A couple of weeks away in Greece are just not complete without going to a traditional Greek food and entertainment night and this really must include participative Greek dancing. A real enthusiast will prepare for such an evening by purchasing a CD of Greek music to practice beforehand but this is not strictly necessary and all you really need to be able to do is to recognise the opening chords of ‘Zorba’.
What you really need to do to get ready for a Greek night is:
- Abandon high culinary expectation
- Prepare yourself for copious amounts of cheap retsina
- Be prepared to make a complete arse of yourself on the dance floor
- Have your travel insurance documents handy, as they will be needed at the hospital.
In ancient Greece, dancing was believed to be the gift of the gods. Sacred dances were held as offerings to the deities, as commemorations of key events, and as a way of keeping communities together. Dancing was also taught to soldiers as a crucial part of their military training, especially in Athens and Sparta.
Proper Greek nights will have real musicians with bouzouki and accordion players as these will play the best music and the ones to be avoided are those with electric organs because these are simply not authentic.
The first Greek dancing night that I went to was in 1983 on the island of Kos in a village tucked away somewhere in the hillside above the town. The dancers all wore red and gold and black and looked like a hand of playing cards and as they danced they moved and changed position as though they were being rearranged into a winning combination.
Most Greek dances are danced in a line and the line moves generally to the right and the person on the end with their right hand free is the leader. Everyone else follows the leader who calls the steps that can be quite complicated. Beginners are supposed to join the line at the end and it is considered bad manners to barge into the middle. One of the most common dances at Greek party night is called the Zembekiko, or drunkard’s dance. This one is easy because it has no specific steps and involves stumbling around precariously to the rhythm of the music. In the Zembekiko there are several dancers down on one knee clapping around a particular dancer, and then they’ll swap places now and again. There are no rules. You can dance alone or join the clapping for someone else. As long as people are having fun, that is just fine.
The best Greek night that I have been to was in Mykonos in 2005, which was held in a rustic bar in a village in the hills and as well as the food and the wine and the dancing also had table dancing, setting fire to the floor with lighter fuel dancing and plate smashing. Breaking plates is linked with the Greek concept of kefi, which is the spirit of joy, passion, enthusiasm, high spirits, or frenzy. Some say that it wards off evil spirits. Others maintain that breaking plates symbolises good luck (especially for potters I should imagine). Whatever it means it is a lot of good fun.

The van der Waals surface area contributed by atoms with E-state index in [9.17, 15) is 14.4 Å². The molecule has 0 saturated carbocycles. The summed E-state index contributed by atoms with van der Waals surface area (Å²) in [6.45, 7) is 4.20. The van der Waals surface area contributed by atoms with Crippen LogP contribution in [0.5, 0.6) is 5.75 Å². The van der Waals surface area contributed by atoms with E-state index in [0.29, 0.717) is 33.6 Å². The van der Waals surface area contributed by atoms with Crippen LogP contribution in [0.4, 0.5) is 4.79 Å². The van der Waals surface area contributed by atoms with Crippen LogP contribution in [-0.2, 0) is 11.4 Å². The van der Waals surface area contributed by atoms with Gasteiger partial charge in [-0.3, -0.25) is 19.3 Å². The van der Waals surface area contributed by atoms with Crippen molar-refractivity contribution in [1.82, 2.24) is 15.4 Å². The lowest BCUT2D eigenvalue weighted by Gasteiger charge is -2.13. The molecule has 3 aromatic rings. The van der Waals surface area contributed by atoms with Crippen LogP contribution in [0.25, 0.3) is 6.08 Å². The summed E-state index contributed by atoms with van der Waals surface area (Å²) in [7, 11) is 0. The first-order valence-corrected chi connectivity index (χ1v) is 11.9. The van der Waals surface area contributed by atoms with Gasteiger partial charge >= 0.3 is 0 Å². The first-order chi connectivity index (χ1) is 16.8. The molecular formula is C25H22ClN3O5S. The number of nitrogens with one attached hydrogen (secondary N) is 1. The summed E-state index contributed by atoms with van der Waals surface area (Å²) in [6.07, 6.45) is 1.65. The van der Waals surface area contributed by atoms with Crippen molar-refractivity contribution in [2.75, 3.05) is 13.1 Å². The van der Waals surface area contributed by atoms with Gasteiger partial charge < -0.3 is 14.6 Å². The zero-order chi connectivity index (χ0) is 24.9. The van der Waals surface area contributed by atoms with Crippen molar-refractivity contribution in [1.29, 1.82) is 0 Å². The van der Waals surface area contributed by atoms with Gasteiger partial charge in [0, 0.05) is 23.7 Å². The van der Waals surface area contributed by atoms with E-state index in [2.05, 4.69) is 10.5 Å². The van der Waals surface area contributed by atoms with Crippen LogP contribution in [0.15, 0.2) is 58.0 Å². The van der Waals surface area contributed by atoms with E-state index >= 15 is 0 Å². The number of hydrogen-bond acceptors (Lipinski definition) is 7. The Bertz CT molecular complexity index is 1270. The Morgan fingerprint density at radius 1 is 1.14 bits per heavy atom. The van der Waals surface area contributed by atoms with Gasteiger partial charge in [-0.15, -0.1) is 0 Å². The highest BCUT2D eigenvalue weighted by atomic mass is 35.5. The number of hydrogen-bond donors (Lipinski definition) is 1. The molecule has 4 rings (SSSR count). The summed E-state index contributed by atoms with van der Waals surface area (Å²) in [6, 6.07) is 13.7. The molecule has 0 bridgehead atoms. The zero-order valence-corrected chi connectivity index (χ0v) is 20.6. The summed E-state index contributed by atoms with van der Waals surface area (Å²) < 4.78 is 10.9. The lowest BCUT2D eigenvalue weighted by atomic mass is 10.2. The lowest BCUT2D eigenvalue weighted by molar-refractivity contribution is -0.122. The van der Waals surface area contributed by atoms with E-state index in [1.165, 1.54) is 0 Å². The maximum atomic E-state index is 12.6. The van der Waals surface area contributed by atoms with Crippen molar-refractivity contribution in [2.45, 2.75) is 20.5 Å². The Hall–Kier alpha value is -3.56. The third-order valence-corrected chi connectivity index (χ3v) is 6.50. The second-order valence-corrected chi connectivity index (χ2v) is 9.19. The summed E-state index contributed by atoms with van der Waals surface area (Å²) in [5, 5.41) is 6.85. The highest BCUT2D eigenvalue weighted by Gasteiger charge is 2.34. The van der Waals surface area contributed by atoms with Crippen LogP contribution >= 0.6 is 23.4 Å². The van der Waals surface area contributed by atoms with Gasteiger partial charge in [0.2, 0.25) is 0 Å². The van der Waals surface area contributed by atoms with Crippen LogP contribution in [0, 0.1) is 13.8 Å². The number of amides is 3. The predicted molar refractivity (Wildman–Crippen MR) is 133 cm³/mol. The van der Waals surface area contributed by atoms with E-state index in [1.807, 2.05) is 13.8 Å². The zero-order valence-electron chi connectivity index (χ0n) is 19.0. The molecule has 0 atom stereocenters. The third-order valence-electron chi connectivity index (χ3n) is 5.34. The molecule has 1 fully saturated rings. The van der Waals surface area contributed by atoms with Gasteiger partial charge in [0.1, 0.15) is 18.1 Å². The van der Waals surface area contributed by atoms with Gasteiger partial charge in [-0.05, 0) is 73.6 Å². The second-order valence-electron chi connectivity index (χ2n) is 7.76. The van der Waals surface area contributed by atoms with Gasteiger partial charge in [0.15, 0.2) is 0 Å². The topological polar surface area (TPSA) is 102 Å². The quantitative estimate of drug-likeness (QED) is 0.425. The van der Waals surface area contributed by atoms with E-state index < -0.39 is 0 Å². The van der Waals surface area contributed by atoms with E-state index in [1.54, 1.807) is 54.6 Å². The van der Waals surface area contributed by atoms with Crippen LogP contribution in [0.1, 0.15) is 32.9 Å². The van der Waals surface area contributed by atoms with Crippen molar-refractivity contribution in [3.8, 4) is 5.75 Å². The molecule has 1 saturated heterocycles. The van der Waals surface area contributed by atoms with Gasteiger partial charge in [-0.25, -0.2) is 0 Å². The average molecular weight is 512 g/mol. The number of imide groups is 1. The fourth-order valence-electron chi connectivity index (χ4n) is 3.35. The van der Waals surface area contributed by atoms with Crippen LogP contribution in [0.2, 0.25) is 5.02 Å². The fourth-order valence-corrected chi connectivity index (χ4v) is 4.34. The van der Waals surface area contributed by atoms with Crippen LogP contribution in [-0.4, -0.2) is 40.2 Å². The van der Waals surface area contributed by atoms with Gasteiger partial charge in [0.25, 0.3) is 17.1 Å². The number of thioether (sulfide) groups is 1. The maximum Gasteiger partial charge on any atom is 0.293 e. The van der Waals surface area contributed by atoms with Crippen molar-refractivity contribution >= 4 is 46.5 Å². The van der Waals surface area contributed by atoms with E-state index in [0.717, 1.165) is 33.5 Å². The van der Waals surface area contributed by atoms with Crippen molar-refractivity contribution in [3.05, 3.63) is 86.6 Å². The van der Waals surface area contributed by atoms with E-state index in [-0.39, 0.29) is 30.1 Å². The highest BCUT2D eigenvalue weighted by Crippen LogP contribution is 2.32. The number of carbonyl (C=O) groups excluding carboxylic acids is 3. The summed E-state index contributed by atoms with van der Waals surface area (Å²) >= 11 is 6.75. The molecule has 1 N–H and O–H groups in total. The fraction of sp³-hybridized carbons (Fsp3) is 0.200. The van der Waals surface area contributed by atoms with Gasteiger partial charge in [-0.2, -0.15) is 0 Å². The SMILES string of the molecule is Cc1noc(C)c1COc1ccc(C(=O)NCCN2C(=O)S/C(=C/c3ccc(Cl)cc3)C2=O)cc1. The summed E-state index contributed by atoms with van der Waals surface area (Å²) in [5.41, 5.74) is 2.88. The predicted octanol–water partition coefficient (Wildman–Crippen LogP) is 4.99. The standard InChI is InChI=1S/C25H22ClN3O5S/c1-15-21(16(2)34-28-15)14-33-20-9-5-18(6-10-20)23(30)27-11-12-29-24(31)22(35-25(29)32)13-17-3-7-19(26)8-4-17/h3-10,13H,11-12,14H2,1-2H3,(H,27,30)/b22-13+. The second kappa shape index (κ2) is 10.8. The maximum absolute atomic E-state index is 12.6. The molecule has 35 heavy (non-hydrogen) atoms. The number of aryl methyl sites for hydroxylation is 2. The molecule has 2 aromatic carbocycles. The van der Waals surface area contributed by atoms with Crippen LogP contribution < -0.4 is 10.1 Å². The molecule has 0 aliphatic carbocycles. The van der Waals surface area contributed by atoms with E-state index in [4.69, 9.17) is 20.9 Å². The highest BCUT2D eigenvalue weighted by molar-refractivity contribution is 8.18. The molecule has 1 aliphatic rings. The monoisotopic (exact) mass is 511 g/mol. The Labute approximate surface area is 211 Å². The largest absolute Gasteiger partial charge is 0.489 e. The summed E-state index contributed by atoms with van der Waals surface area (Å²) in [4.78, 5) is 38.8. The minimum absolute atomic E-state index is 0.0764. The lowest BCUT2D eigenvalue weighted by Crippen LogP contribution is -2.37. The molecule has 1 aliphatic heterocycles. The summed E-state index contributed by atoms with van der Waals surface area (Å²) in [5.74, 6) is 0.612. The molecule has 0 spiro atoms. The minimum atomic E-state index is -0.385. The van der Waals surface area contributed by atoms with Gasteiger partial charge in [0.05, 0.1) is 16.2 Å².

Breaking plates like this is now considered a dangerous practice due to flying shards, and perhaps also because of intoxicated tourists who have poor aim and may hit innocent bystanders. It is officially discouraged and in Greece, as well as in the United Kingdom, a bar or restaurant that wants to do it requires a license. Tucked away in the hills, I doubt if this place had a license but it didn’t last long and they very quickly substituted the plates with paper napkins to throw around. Mind you if you think plate smashing is dangerous in the old days they used to throw knives at the dancers feet as a sign of respect and manhood. This was a bit reckless and not surprisingly, due to countless injuries, that tradition gradually changed to the present-day flower throwing alternative, which is a bit pansy but a whole lot safer.
After the traditional meal of lamb washed down with razor blade wine we watched the locals perform the dances correctly and then we were all unleashed onto the dance floor with a frenzy of high kicks and waving arms as we danced with total disregard for the Greek heritage and culture that these dances are supposed to represent. What great fun it was as we kicked up the dust as we danced and as it got hotter and hotter the dances got faster and faster. Goodness knows what the traditionalists thought of it all. Thank goodness that the Greeks are most tolerant people. OPA!